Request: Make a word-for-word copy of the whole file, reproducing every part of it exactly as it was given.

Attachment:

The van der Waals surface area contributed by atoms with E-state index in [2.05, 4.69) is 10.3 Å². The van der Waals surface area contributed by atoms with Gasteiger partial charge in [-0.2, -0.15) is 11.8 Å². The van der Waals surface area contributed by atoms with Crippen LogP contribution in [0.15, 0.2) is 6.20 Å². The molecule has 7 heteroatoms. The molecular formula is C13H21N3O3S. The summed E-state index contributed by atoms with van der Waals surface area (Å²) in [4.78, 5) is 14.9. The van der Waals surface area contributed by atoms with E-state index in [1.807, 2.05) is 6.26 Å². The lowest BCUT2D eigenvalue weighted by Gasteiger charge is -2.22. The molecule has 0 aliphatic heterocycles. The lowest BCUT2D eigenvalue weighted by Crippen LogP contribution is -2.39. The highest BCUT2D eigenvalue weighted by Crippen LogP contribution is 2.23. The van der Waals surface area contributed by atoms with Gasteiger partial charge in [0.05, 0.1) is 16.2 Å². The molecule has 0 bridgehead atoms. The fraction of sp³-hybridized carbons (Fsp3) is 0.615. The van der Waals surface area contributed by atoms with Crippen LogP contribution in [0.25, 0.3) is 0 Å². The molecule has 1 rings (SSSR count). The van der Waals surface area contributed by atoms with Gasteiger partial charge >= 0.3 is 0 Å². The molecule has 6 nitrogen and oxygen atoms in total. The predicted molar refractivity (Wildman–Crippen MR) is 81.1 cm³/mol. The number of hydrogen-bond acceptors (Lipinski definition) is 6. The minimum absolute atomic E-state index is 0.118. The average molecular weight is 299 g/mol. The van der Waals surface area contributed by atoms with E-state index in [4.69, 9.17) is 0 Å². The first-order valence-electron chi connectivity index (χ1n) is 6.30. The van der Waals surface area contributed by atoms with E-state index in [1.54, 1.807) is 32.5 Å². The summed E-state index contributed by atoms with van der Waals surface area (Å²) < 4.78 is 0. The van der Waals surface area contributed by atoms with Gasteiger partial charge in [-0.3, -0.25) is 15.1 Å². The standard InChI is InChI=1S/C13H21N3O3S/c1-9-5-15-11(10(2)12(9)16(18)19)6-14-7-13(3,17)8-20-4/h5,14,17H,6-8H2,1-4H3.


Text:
The van der Waals surface area contributed by atoms with E-state index in [2.05, 4.69) is 10.3 Å². The van der Waals surface area contributed by atoms with Gasteiger partial charge in [-0.2, -0.15) is 11.8 Å². The van der Waals surface area contributed by atoms with Crippen LogP contribution in [0.15, 0.2) is 6.20 Å². The molecule has 7 heteroatoms. The molecular formula is C13H21N3O3S. The summed E-state index contributed by atoms with van der Waals surface area (Å²) in [4.78, 5) is 14.9. The van der Waals surface area contributed by atoms with E-state index in [1.807, 2.05) is 6.26 Å². The lowest BCUT2D eigenvalue weighted by Gasteiger charge is -2.22. The molecule has 0 aliphatic heterocycles. The lowest BCUT2D eigenvalue weighted by Crippen LogP contribution is -2.39. The highest BCUT2D eigenvalue weighted by Crippen LogP contribution is 2.23. The van der Waals surface area contributed by atoms with Gasteiger partial charge in [0.05, 0.1) is 16.2 Å². The molecule has 0 bridgehead atoms. The fraction of sp³-hybridized carbons (Fsp3) is 0.615. The van der Waals surface area contributed by atoms with Crippen LogP contribution in [0.25, 0.3) is 0 Å². The molecule has 1 rings (SSSR count). The van der Waals surface area contributed by atoms with Gasteiger partial charge >= 0.3 is 0 Å². The molecule has 6 nitrogen and oxygen atoms in total. The predicted molar refractivity (Wildman–Crippen MR) is 81.1 cm³/mol. The number of hydrogen-bond acceptors (Lipinski definition) is 6. The minimum absolute atomic E-state index is 0.118. The average molecular weight is 299 g/mol. The van der Waals surface area contributed by atoms with E-state index in [4.69, 9.17) is 0 Å². The first-order valence-electron chi connectivity index (χ1n) is 6.30. The van der Waals surface area contributed by atoms with E-state index in [1.54, 1.807) is 32.5 Å². The summed E-state index contributed by atoms with van der Waals surface area (Å²) < 4.78 is 0. The van der Waals surface area contributed by atoms with Gasteiger partial charge in [-0.3, -0.25) is 15.1 Å². The standard InChI is InChI=1S/C13H21N3O3S/c1-9-5-15-11(10(2)12(9)16(18)19)6-14-7-13(3,17)8-20-4/h5,14,17H,6-8H2,1-4H3.